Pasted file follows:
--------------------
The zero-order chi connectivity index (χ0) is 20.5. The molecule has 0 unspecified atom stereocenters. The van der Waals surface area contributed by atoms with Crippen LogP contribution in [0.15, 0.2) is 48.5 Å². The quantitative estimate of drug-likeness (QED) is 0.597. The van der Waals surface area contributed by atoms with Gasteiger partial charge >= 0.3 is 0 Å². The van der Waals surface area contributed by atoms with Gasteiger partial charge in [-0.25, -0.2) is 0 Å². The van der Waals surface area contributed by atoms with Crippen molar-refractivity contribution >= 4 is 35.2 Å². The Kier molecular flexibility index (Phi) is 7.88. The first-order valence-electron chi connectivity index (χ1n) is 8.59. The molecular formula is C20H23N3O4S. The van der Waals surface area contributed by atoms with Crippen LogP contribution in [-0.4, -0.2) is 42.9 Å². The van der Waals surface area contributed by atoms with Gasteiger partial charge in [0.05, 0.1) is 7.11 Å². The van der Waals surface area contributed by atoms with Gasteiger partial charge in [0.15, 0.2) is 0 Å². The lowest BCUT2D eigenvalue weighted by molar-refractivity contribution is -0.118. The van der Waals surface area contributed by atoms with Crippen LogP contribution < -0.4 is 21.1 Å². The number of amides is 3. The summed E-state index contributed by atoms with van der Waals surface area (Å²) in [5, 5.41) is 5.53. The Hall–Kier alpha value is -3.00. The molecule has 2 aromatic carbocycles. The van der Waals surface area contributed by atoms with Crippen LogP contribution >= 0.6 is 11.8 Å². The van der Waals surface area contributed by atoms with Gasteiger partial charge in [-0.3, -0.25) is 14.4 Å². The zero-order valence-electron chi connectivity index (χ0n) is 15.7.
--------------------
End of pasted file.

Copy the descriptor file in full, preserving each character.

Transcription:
The zero-order chi connectivity index (χ0) is 20.5. The molecule has 0 unspecified atom stereocenters. The van der Waals surface area contributed by atoms with Crippen LogP contribution in [0.15, 0.2) is 48.5 Å². The quantitative estimate of drug-likeness (QED) is 0.597. The van der Waals surface area contributed by atoms with Gasteiger partial charge >= 0.3 is 0 Å². The van der Waals surface area contributed by atoms with Gasteiger partial charge in [-0.25, -0.2) is 0 Å². The van der Waals surface area contributed by atoms with Crippen molar-refractivity contribution >= 4 is 35.2 Å². The Kier molecular flexibility index (Phi) is 7.88. The first-order valence-electron chi connectivity index (χ1n) is 8.59. The molecular formula is C20H23N3O4S. The van der Waals surface area contributed by atoms with Crippen LogP contribution in [-0.4, -0.2) is 42.9 Å². The van der Waals surface area contributed by atoms with Gasteiger partial charge in [0.05, 0.1) is 7.11 Å². The van der Waals surface area contributed by atoms with Gasteiger partial charge in [0.15, 0.2) is 0 Å². The lowest BCUT2D eigenvalue weighted by molar-refractivity contribution is -0.118. The van der Waals surface area contributed by atoms with Crippen LogP contribution < -0.4 is 21.1 Å². The number of amides is 3. The summed E-state index contributed by atoms with van der Waals surface area (Å²) in [5, 5.41) is 5.53. The Hall–Kier alpha value is -3.00. The molecule has 2 aromatic carbocycles. The van der Waals surface area contributed by atoms with Crippen LogP contribution >= 0.6 is 11.8 Å². The van der Waals surface area contributed by atoms with Gasteiger partial charge in [-0.3, -0.25) is 14.4 Å². The zero-order valence-electron chi connectivity index (χ0n) is 15.7.